The Alliance’s newly founded Young Professional Council is a dynamic group of millennial Chicagoans and Great Lakes enthusiasts working to find creative solutions to the problems facing our Great Lakes communities. The group is particularly interested in solutions that make connections between environmental protection and economic growth, public health, community development and cultural enrichment.
What does the YPC do?
In its first year the Alliance tapped into its bench, bringing in two former staff members and dedicated Great Lakes champions, Katie Hanson and Sandy Carter, to co-chair the effort. Under their leadership, the first Young Professional Council will create a mini-grant program. The group will distribute $10,000 in grants to fund innovative projects and people addressing Great Lakes issues in Chicago.
Recently, we sat down with Katie and Sandy to learn more about their involvement in the Young Professional Council and their thoughts on the future.
Q: Why did you want to get involved in the Young Professional Council?
Katie: I wanted to pursue my passion for my community and the urban environment in a way where I could also engage my peers. The Young Professional Council also presented an opportunity to create something from scratch, to inspire people to learn about and do great work for the Great Lakes region.
Sandy: I was looking for a way to work on a more localized environmental project with my peers. I work on a very large-scale environmental project at my current job, which is wonderful, but I was eager to take on the challenge and opportunity of making a tangible difference at the local level, within my own community.
Q: What do you hope to achieve as co-chairs, and what do you hope to see the Young Professional Council achieve overall?
Sandy: I personally hope to have a fun year from which I walk away with a stronger network of peers dedicated to the cause and relationships with other amazing organizations across the city. For the council, the largest goal is to find great people, do great things, and to successfully give out the grants and see those projects make a difference.
Katie: I’d like to challenge myself professionally, personally and as a leader. We’re starting from scratch, which can be difficult, but I hope that by laying this ground work we will see the future Young Professional Councils at the Alliance do much more than all of the amazing things we are positioned to achieve. Hopefully we will create an impact and an impression in the Chicago environmental field that we are doing something unique and innovative to engage young people and marginalized groups.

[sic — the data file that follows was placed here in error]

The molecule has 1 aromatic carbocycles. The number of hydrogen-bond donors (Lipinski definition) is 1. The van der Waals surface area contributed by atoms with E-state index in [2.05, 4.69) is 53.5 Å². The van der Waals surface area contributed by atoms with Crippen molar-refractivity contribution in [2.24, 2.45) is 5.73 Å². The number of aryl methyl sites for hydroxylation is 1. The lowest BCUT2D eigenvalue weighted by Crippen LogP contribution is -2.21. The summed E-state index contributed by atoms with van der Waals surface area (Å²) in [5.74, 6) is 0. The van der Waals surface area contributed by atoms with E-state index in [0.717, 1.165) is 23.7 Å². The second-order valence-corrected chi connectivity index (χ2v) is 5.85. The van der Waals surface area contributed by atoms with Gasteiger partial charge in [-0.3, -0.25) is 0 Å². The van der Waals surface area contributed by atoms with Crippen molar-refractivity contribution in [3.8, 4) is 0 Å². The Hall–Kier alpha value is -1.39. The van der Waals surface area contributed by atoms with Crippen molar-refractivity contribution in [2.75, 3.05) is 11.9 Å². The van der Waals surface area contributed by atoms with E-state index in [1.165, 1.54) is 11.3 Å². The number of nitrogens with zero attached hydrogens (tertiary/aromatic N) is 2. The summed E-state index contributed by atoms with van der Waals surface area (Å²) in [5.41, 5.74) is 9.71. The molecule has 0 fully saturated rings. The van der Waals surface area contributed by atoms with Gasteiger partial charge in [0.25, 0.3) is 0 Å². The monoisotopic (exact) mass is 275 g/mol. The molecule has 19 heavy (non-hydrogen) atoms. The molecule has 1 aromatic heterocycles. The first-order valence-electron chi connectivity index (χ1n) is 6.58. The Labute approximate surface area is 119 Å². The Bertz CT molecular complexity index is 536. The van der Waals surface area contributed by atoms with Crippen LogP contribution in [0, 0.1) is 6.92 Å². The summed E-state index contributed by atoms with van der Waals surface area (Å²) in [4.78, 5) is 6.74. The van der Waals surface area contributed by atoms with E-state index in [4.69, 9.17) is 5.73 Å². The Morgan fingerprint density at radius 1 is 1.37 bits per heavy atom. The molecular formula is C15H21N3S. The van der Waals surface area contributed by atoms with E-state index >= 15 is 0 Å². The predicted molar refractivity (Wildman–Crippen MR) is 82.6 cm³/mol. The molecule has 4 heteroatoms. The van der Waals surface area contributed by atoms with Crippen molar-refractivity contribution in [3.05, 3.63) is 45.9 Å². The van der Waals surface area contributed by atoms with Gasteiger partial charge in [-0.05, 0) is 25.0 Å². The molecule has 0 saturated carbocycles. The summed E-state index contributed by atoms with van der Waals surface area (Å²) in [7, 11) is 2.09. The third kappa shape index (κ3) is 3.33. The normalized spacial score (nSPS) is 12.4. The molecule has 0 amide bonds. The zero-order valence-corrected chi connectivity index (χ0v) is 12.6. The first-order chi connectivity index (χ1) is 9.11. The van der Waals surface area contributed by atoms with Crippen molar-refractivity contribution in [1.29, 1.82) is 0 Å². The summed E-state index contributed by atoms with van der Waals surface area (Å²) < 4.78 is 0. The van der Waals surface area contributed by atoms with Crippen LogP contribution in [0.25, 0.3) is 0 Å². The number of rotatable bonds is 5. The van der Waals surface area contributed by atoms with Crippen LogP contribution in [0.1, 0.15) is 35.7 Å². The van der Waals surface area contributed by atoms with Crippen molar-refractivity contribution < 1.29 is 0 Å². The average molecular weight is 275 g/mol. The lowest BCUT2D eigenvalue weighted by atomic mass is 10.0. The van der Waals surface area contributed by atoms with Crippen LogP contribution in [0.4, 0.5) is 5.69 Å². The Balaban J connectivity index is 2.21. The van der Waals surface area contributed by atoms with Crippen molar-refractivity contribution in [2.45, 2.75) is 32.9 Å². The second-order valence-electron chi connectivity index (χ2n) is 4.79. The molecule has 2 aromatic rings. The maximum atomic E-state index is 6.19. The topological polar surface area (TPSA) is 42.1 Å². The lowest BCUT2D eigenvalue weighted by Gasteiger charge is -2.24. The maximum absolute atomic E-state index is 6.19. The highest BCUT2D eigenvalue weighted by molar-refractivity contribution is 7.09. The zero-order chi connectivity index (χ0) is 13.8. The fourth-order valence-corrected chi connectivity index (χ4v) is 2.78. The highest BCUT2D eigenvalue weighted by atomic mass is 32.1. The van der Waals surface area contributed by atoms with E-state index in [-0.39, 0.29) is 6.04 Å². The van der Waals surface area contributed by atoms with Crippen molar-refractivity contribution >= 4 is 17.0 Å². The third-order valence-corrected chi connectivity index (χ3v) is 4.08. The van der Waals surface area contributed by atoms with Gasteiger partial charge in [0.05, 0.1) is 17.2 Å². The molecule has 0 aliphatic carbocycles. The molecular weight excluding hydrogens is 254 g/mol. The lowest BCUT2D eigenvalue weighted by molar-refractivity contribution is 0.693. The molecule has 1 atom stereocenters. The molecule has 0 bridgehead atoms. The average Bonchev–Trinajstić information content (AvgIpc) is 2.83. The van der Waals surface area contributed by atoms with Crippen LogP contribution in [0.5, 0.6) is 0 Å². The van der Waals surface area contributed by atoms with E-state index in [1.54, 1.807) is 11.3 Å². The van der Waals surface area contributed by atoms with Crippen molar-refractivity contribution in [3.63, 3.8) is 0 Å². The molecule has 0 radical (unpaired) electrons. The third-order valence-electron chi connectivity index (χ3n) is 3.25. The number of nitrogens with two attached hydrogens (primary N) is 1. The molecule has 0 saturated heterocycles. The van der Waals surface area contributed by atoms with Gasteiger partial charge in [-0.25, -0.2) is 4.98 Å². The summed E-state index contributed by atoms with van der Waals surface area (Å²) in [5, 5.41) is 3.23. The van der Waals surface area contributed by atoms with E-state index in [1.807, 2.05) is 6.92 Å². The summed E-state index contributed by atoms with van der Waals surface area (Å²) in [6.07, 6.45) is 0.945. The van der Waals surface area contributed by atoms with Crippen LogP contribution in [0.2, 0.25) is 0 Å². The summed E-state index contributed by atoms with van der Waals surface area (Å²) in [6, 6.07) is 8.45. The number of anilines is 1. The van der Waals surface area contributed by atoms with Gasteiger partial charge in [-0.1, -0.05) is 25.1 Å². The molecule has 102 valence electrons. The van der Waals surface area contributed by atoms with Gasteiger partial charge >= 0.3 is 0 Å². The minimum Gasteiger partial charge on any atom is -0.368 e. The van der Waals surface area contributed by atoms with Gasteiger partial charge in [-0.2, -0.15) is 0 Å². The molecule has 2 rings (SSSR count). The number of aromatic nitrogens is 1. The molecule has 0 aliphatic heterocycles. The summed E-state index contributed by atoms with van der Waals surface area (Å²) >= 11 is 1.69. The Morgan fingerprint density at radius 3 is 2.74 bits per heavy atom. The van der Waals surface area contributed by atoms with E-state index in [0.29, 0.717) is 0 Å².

Sandy: I think so many of us in our 20s think “I really care about these issues. I don’t do them at my job. But at the same time, I don’t know how to get involved besides advocacy work and I don’t feel called to that.” So I think giving people an example of a project that brings people together and has a measurable impact through a new channel of engagement would be amazing.
Q: What makes this council unique compared to other young professional councils?
Katie: We are focused on our region’s greatest natural resource. We are specific in our efforts and concentrated on our community’s relationship to the Great Lakes. Other young professional councils are tackling much broader issues, so we have a niche that no one else is working on. I think we’ve seen certain types of people serve as leaders behind Great Lakes conservation, and we’d like to bring in new groups of people that feel a connection to the Great Lakes. Our focus on diversity and inclusion and connection to the Great Lakes is something no one else is doing. We are something beyond just a fundraising board. We are looking for innovative and creative solutions to the challenges facing the Great Lakes and the people that live near them.
Learn more about the Young Professional Council.